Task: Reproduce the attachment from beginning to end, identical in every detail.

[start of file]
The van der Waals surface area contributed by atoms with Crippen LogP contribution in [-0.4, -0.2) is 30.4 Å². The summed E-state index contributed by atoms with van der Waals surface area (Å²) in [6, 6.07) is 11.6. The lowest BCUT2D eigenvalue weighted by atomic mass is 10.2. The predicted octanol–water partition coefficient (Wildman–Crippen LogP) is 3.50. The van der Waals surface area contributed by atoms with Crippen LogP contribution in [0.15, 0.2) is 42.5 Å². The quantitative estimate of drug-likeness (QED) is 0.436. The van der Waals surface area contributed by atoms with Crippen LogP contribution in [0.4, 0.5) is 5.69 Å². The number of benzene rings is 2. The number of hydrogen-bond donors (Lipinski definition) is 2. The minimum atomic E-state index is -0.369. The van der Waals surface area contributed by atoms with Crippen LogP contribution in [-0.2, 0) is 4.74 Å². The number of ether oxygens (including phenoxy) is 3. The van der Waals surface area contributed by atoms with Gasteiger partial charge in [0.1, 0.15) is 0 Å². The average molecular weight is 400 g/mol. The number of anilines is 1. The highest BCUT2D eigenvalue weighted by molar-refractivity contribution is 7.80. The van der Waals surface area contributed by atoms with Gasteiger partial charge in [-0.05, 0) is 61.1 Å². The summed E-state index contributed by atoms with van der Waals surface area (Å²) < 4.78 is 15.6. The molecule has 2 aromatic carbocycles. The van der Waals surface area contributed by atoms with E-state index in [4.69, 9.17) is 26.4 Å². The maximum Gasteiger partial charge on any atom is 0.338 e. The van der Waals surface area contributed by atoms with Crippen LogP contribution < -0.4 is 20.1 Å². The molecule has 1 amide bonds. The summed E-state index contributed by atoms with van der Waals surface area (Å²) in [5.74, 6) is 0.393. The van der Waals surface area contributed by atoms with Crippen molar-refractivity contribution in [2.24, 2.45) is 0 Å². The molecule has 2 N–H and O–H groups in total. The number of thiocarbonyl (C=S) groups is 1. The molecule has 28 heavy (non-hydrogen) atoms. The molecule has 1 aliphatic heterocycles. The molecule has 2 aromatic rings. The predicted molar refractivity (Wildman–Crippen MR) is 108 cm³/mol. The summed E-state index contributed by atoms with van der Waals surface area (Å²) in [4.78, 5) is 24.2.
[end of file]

The van der Waals surface area contributed by atoms with Crippen LogP contribution in [-0.4, -0.2) is 30.4 Å². The summed E-state index contributed by atoms with van der Waals surface area (Å²) in [6, 6.07) is 11.6. The lowest BCUT2D eigenvalue weighted by atomic mass is 10.2. The predicted octanol–water partition coefficient (Wildman–Crippen LogP) is 3.50. The van der Waals surface area contributed by atoms with Crippen LogP contribution in [0.15, 0.2) is 42.5 Å². The quantitative estimate of drug-likeness (QED) is 0.436. The van der Waals surface area contributed by atoms with Crippen LogP contribution in [0.4, 0.5) is 5.69 Å². The number of benzene rings is 2. The number of hydrogen-bond donors (Lipinski definition) is 2. The minimum atomic E-state index is -0.369. The van der Waals surface area contributed by atoms with Crippen LogP contribution in [-0.2, 0) is 4.74 Å². The number of ether oxygens (including phenoxy) is 3. The van der Waals surface area contributed by atoms with Gasteiger partial charge in [0.1, 0.15) is 0 Å². The average molecular weight is 400 g/mol. The number of anilines is 1. The highest BCUT2D eigenvalue weighted by molar-refractivity contribution is 7.80. The van der Waals surface area contributed by atoms with Gasteiger partial charge in [-0.05, 0) is 61.1 Å². The summed E-state index contributed by atoms with van der Waals surface area (Å²) < 4.78 is 15.6. The molecule has 2 aromatic carbocycles. The van der Waals surface area contributed by atoms with E-state index in [4.69, 9.17) is 26.4 Å². The maximum Gasteiger partial charge on any atom is 0.338 e. The van der Waals surface area contributed by atoms with Crippen LogP contribution < -0.4 is 20.1 Å². The molecule has 1 amide bonds. The summed E-state index contributed by atoms with van der Waals surface area (Å²) in [5.74, 6) is 0.393. The van der Waals surface area contributed by atoms with Crippen molar-refractivity contribution in [2.24, 2.45) is 0 Å². The molecule has 2 N–H and O–H groups in total. The number of thiocarbonyl (C=S) groups is 1. The molecule has 28 heavy (non-hydrogen) atoms. The molecule has 1 aliphatic heterocycles. The molecule has 2 aromatic rings. The predicted molar refractivity (Wildman–Crippen MR) is 108 cm³/mol. The summed E-state index contributed by atoms with van der Waals surface area (Å²) in [4.78, 5) is 24.2.